DNA Worksheet Essay Sample
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DNA Worksheet Essay Sample
1. Describe the structure of DNA. It is a right handed double helix. It is made up of nucleotides that are bound to each other by covalent bonds. Nucleotides are abbreviated as A, G, C, and T. The abbreviated nucleotides stand for Adenine, Guanine, Cytosine, and Thymine (Simon, Reece, & Dickey, 2010).This bond consists of the sugar from one nucleotide and the phosphate of the next nucleotide. This bond is referred to as a “sugar-phosphate backbone”. The nitrogenous bases are arranged in an order where they appear to project off of the backbone, moving from left to right. *
* Adenine and Guanine are Purines, and Cytosine paired with Thymine is called Pyrimidines (Simon, Reece, & Dickey, 2010).
2. How does an organism’s genotype determine its phenotype? The genotype basically is the sequence of nucleotides bases in its DNA (Simon, Reece, & Dickey, 2010). The genes are transcribed to produce mRNA. The mRNA is translated to produce proteins. The proteins are most often enzymes that speed up reactions that would otherwise take forever to happen. These reactions involve the formation of products that are functioning in the cell for various things such as structural support, enzymes that provide metabolic food molecules like glucose, energy production, transport, signal systems, pigmentation, attachment to other cells and various others. * For example, there is a gene that produces protein involved in the production of melanin (skin pigment). When this gene is mutated or non-functional, the enzyme is not produced (Simon, Reece, & Dickey, 2010).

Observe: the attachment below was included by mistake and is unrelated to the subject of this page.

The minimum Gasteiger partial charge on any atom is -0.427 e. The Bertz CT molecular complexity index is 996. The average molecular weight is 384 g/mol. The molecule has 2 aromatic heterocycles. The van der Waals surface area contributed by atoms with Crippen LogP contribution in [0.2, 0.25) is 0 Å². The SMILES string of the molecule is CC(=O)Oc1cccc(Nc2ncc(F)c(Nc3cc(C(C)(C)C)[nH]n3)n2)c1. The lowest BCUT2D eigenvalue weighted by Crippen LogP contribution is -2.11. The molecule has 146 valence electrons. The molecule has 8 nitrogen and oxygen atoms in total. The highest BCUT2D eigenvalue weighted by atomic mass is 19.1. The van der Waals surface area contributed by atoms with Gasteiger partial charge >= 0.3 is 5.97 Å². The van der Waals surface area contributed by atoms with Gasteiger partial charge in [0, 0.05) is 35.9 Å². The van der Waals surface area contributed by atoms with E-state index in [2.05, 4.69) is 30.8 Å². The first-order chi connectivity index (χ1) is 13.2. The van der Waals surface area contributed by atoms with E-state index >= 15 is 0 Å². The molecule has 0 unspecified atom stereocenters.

3. Describe each stage of the flow of information starting with DNA and ending with a trait. In eukaryotic cells, transcription, the stage from DNA to RNA, occurs in the nucleus, and then RNA is processed before it enters the cytoplasm. Translation is happens very quickly; a single ribosome can make an average-sized polypeptide in less than a minute. As RNA is made, a polypeptide coils up, assuming a three-dimensional shape. Several polypeptides can come together, forming a protein with quaternary structure (see Figure 3.20, p. 185) (Simon, Reece, & Dickey, 2010). According to page 185 of the text book, “The chain of command originates with the information in a gene, a specific linear sequence of nucleotides in DNA.” The gene dictates the transcription of a corresponding sequence of nucleotides in mRNA. In turn, mRNA specifies the direct sequence of amino acids in a polypeptide. Finally, the proteins that form from the polypeptides determine the appearance and capabilities of the cell and ultimately, the organism. For many years, the DNA to RNA to protein pathway was believed to be the only means by which genetic information controls traits. In recent years, however, this belief has been challenged by findings that point to more complex roles for RNA.
Simon, E. J., Reece, J. B., & Dickey, J. L. (2010). Campbell Essential Biology with Physiology, Third Edition. Pearson Education, Inc.